- Oct 13, 2006
- Reaction score
I remember that after I had worked for Kentucky Fried Chicken for one year and half, I got a wage raised from $1.50 to $1.60. The dish washer job that I had before was $1.25 per hour.What was the average wage in the 70s though because $20 then could easily be as expensive or even more expensive than the cost now.
A street fighter may be able to teach his "street fighting" skill/experience to his students. He won't be able to teach a complete MA package to his students.
Back in the 70, one may only need to pay $20 per month to learn MA. Today, I believe it will be at least $150 per month.
Our definition of "poor" may be different.poor people can afford martial arts training.
Thank you for sharing that very interesting story. And those honorable actions taken by you and your companions deserve a lot of respect. Well done sir.Not exactly the same circumstances as the thread title, but far worse...
I competed in South Africa back in the day, Apartheid was still in effect. We were part of a team of fighters, five of our guys were black. Our black guys were all celebrated there, because we were from the USA. I found that very odd.
We found out that black people down there were not allowed to study any Martial Arts, not only could they not afford it, they were not allowed to.....period.
Some of our guys found out that some of them had been training in secret for years. They agreed to take some of us to where they trained. They liked us because we treated them the same way as we treated everybody else. We drove a couple of hours into the middle of nowhere, to a ramshackle place where they trained in secret. We taught them as much as we could in the time allowed. We wanted to give them all of our equipment, even our gis, they trained in their street clothes - our competition was over - they wouldn't take anything because it might be used latter as evidence against them.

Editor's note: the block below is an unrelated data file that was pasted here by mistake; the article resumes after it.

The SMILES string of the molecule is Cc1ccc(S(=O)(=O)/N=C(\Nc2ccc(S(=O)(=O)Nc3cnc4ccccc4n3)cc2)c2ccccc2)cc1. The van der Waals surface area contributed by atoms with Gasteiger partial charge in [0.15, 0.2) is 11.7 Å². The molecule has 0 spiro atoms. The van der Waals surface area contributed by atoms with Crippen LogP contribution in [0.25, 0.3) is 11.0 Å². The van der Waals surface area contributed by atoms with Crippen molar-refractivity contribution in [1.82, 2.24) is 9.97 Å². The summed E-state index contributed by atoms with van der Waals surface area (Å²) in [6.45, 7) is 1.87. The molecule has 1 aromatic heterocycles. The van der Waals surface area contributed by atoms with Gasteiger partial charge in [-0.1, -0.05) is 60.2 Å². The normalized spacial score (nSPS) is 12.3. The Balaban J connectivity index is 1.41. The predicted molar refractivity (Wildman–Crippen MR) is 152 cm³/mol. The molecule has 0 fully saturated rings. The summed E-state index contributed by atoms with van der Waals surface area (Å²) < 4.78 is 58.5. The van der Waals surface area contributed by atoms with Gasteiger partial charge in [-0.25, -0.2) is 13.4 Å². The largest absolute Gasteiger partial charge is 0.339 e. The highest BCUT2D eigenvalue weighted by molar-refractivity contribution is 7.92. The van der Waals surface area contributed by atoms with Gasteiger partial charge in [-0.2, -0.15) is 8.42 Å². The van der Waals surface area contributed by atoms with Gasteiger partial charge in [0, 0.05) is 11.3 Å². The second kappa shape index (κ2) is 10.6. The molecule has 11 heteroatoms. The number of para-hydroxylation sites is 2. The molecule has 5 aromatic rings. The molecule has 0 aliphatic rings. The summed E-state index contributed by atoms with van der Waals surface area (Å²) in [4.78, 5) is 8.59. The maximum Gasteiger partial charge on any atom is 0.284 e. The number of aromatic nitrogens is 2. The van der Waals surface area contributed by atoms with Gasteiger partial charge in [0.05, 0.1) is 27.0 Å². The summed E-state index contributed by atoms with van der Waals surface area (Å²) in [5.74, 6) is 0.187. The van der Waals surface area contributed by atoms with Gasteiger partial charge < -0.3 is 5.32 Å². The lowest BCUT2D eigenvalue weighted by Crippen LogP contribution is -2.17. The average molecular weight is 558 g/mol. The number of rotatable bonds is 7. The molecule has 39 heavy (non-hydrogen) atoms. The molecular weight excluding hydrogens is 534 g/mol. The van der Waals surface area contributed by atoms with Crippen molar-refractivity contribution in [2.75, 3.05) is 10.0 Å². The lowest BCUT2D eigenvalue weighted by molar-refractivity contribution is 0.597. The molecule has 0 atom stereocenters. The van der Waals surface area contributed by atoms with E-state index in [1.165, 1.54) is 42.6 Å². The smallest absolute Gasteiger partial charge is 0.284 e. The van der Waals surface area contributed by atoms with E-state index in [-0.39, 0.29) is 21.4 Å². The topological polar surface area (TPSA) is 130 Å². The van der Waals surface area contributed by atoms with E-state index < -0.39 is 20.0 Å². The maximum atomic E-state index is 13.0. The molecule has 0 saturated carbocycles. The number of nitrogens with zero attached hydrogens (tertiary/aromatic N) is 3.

It was a very odd experience.
IIRC, the US has one of the lowest levels of class mobility of any developed country.
nd for the U.K, you can switch classes, both social and economic.
Well no not really. You will always remain what you were born, you can change how much money you have, you can marry an aristocrat but you won't actually be regarded as one by those who were born as one. You can change the category the social scientists put you in, but you can't escape being labelled at the class you are. Too much gives it away, what school you went to, how you hold your knife, what newspaper you read, what words you use, things like this define your class even today in the UK. This why the Duchess of Cambridge may be a Royal Duchess but in aristocratic circles she will always be middle class lol.
Both in income and status I have fallen a long way down from where my parents stood socially!
William of Normandy.
So, while in the UK it may take several generations to really move up socially, here in the States, it can be done it one generation. The problem is, that works both ways. Both in income and status I have fallen a long way down from where my parents stood socially!
Economically speaking the U.K is among the fairer countries for it just down to free education until 18 and plenty of schemes and grants for households that make little money.
First thing that went wrong there, didnt define if it was social class or economic. (they are tied together in some places, not in others and everywhere inbetween) And to avoid politcs (lest i get smithed) economic class is almost always changable. Social is pretty much worthless in most places anyway,unless its inately tied to economic.
That's a good point. Americans don't really.... believe in social class as a concept, for the most part
I'm not getting into political debate but we have food banks, people committing suicide because their benefits are stopped etc etc etc.